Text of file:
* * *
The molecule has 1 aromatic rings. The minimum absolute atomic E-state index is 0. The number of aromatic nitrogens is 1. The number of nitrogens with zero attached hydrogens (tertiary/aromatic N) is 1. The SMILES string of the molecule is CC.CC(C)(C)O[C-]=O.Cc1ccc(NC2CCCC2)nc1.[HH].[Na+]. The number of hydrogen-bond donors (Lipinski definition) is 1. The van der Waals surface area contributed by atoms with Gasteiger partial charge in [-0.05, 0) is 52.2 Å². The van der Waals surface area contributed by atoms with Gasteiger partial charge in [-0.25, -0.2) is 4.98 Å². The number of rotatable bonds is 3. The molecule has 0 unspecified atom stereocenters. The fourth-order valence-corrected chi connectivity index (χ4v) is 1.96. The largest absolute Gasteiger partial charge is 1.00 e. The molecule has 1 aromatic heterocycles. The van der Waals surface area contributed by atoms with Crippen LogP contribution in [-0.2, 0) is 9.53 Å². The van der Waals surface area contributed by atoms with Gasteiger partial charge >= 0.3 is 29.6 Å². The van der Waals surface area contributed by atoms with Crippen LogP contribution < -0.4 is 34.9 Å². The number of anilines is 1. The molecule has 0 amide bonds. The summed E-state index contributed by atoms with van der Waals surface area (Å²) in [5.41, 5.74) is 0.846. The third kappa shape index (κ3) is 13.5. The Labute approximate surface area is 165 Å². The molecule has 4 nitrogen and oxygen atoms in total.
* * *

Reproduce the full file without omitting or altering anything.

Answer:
The molecule has 1 aromatic rings. The minimum absolute atomic E-state index is 0. The number of aromatic nitrogens is 1. The number of nitrogens with zero attached hydrogens (tertiary/aromatic N) is 1. The SMILES string of the molecule is CC.CC(C)(C)O[C-]=O.Cc1ccc(NC2CCCC2)nc1.[HH].[Na+]. The number of hydrogen-bond donors (Lipinski definition) is 1. The van der Waals surface area contributed by atoms with Gasteiger partial charge in [-0.05, 0) is 52.2 Å². The van der Waals surface area contributed by atoms with Gasteiger partial charge in [-0.25, -0.2) is 4.98 Å². The number of rotatable bonds is 3. The molecule has 0 unspecified atom stereocenters. The fourth-order valence-corrected chi connectivity index (χ4v) is 1.96. The largest absolute Gasteiger partial charge is 1.00 e. The molecule has 1 aromatic heterocycles. The van der Waals surface area contributed by atoms with Crippen LogP contribution in [-0.2, 0) is 9.53 Å². The van der Waals surface area contributed by atoms with Gasteiger partial charge >= 0.3 is 29.6 Å². The van der Waals surface area contributed by atoms with Crippen LogP contribution < -0.4 is 34.9 Å². The number of anilines is 1. The molecule has 0 amide bonds. The summed E-state index contributed by atoms with van der Waals surface area (Å²) in [5.41, 5.74) is 0.846. The third kappa shape index (κ3) is 13.5. The Labute approximate surface area is 165 Å². The molecule has 4 nitrogen and oxygen atoms in total.